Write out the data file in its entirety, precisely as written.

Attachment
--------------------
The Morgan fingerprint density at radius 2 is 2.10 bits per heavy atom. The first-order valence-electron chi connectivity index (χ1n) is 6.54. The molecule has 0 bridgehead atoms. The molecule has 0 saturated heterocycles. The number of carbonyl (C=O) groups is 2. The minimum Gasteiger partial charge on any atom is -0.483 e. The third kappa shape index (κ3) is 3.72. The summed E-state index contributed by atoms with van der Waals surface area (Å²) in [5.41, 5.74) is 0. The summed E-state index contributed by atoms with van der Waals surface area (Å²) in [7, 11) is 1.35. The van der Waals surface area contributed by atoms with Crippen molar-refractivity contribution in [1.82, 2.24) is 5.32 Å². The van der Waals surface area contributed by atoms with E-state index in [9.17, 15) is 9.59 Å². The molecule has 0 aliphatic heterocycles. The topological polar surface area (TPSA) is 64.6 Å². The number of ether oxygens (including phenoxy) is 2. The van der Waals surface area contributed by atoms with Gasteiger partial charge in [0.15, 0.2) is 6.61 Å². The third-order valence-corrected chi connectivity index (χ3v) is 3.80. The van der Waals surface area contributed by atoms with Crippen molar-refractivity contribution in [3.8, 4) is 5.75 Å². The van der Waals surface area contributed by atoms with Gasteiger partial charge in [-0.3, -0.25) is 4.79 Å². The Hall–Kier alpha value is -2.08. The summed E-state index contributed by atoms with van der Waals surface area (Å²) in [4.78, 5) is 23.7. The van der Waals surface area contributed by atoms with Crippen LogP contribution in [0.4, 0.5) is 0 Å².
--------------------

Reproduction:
The Morgan fingerprint density at radius 2 is 2.10 bits per heavy atom. The first-order valence-electron chi connectivity index (χ1n) is 6.54. The molecule has 0 bridgehead atoms. The molecule has 0 saturated heterocycles. The number of carbonyl (C=O) groups is 2. The minimum Gasteiger partial charge on any atom is -0.483 e. The third kappa shape index (κ3) is 3.72. The summed E-state index contributed by atoms with van der Waals surface area (Å²) in [5.41, 5.74) is 0. The summed E-state index contributed by atoms with van der Waals surface area (Å²) in [7, 11) is 1.35. The van der Waals surface area contributed by atoms with Crippen molar-refractivity contribution in [1.82, 2.24) is 5.32 Å². The van der Waals surface area contributed by atoms with E-state index in [9.17, 15) is 9.59 Å². The molecule has 0 aliphatic heterocycles. The topological polar surface area (TPSA) is 64.6 Å². The number of ether oxygens (including phenoxy) is 2. The van der Waals surface area contributed by atoms with Gasteiger partial charge in [0.15, 0.2) is 6.61 Å². The third-order valence-corrected chi connectivity index (χ3v) is 3.80. The van der Waals surface area contributed by atoms with Crippen molar-refractivity contribution in [3.8, 4) is 5.75 Å². The van der Waals surface area contributed by atoms with Gasteiger partial charge in [-0.3, -0.25) is 4.79 Å². The Hall–Kier alpha value is -2.08. The summed E-state index contributed by atoms with van der Waals surface area (Å²) in [4.78, 5) is 23.7. The van der Waals surface area contributed by atoms with Crippen LogP contribution in [0.4, 0.5) is 0 Å².